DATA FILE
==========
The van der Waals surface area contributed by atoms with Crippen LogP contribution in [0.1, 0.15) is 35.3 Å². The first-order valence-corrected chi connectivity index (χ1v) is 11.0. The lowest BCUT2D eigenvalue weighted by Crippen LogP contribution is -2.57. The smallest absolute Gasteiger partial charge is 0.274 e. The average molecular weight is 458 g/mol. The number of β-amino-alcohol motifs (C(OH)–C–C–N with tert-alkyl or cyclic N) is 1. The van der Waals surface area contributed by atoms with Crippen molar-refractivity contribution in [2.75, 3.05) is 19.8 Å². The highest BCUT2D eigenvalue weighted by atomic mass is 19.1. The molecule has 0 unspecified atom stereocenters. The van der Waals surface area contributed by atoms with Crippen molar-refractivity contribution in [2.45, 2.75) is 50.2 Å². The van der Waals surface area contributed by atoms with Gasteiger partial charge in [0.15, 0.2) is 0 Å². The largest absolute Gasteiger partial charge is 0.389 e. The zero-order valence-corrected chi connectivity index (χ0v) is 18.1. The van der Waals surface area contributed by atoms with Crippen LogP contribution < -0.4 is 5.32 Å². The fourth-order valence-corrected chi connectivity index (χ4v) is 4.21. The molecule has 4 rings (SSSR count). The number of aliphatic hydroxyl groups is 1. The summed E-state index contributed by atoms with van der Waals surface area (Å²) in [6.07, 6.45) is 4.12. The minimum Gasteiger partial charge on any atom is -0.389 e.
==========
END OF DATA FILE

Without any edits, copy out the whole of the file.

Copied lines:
The van der Waals surface area contributed by atoms with Crippen LogP contribution in [0.1, 0.15) is 35.3 Å². The first-order valence-corrected chi connectivity index (χ1v) is 11.0. The lowest BCUT2D eigenvalue weighted by Crippen LogP contribution is -2.57. The smallest absolute Gasteiger partial charge is 0.274 e. The average molecular weight is 458 g/mol. The number of β-amino-alcohol motifs (C(OH)–C–C–N with tert-alkyl or cyclic N) is 1. The van der Waals surface area contributed by atoms with Crippen molar-refractivity contribution in [2.75, 3.05) is 19.8 Å². The highest BCUT2D eigenvalue weighted by atomic mass is 19.1. The molecule has 0 unspecified atom stereocenters. The van der Waals surface area contributed by atoms with Crippen molar-refractivity contribution in [2.45, 2.75) is 50.2 Å². The van der Waals surface area contributed by atoms with Gasteiger partial charge in [0.15, 0.2) is 0 Å². The largest absolute Gasteiger partial charge is 0.389 e. The zero-order valence-corrected chi connectivity index (χ0v) is 18.1. The van der Waals surface area contributed by atoms with Crippen LogP contribution < -0.4 is 5.32 Å². The fourth-order valence-corrected chi connectivity index (χ4v) is 4.21. The molecule has 4 rings (SSSR count). The number of aliphatic hydroxyl groups is 1. The summed E-state index contributed by atoms with van der Waals surface area (Å²) in [6.07, 6.45) is 4.12. The minimum Gasteiger partial charge on any atom is -0.389 e.